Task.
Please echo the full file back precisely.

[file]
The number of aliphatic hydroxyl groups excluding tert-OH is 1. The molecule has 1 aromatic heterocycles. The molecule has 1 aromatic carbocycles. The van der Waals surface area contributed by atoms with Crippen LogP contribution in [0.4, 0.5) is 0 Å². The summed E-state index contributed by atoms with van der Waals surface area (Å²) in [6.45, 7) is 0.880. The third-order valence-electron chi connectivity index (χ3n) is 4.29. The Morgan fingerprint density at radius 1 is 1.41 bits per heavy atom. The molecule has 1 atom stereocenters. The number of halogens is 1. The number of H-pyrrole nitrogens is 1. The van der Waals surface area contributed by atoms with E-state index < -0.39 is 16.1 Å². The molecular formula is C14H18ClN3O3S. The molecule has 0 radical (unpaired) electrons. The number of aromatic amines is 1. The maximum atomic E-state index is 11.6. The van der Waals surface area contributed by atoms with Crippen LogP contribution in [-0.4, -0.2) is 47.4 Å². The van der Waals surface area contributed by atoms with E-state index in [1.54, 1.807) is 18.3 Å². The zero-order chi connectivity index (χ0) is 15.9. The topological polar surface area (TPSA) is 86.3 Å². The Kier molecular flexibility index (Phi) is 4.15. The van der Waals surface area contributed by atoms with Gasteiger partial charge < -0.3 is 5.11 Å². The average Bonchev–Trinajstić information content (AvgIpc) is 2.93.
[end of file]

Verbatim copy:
The number of aliphatic hydroxyl groups excluding tert-OH is 1. The molecule has 1 aromatic heterocycles. The molecule has 1 aromatic carbocycles. The van der Waals surface area contributed by atoms with Crippen LogP contribution in [0.4, 0.5) is 0 Å². The summed E-state index contributed by atoms with van der Waals surface area (Å²) in [6.45, 7) is 0.880. The third-order valence-electron chi connectivity index (χ3n) is 4.29. The Morgan fingerprint density at radius 1 is 1.41 bits per heavy atom. The molecule has 1 atom stereocenters. The number of halogens is 1. The number of H-pyrrole nitrogens is 1. The van der Waals surface area contributed by atoms with E-state index < -0.39 is 16.1 Å². The molecular formula is C14H18ClN3O3S. The molecule has 0 radical (unpaired) electrons. The number of aromatic amines is 1. The maximum atomic E-state index is 11.6. The van der Waals surface area contributed by atoms with Crippen LogP contribution in [-0.4, -0.2) is 47.4 Å². The van der Waals surface area contributed by atoms with E-state index in [1.54, 1.807) is 18.3 Å². The zero-order chi connectivity index (χ0) is 15.9. The topological polar surface area (TPSA) is 86.3 Å². The Kier molecular flexibility index (Phi) is 4.15. The van der Waals surface area contributed by atoms with Gasteiger partial charge < -0.3 is 5.11 Å². The average Bonchev–Trinajstić information content (AvgIpc) is 2.93.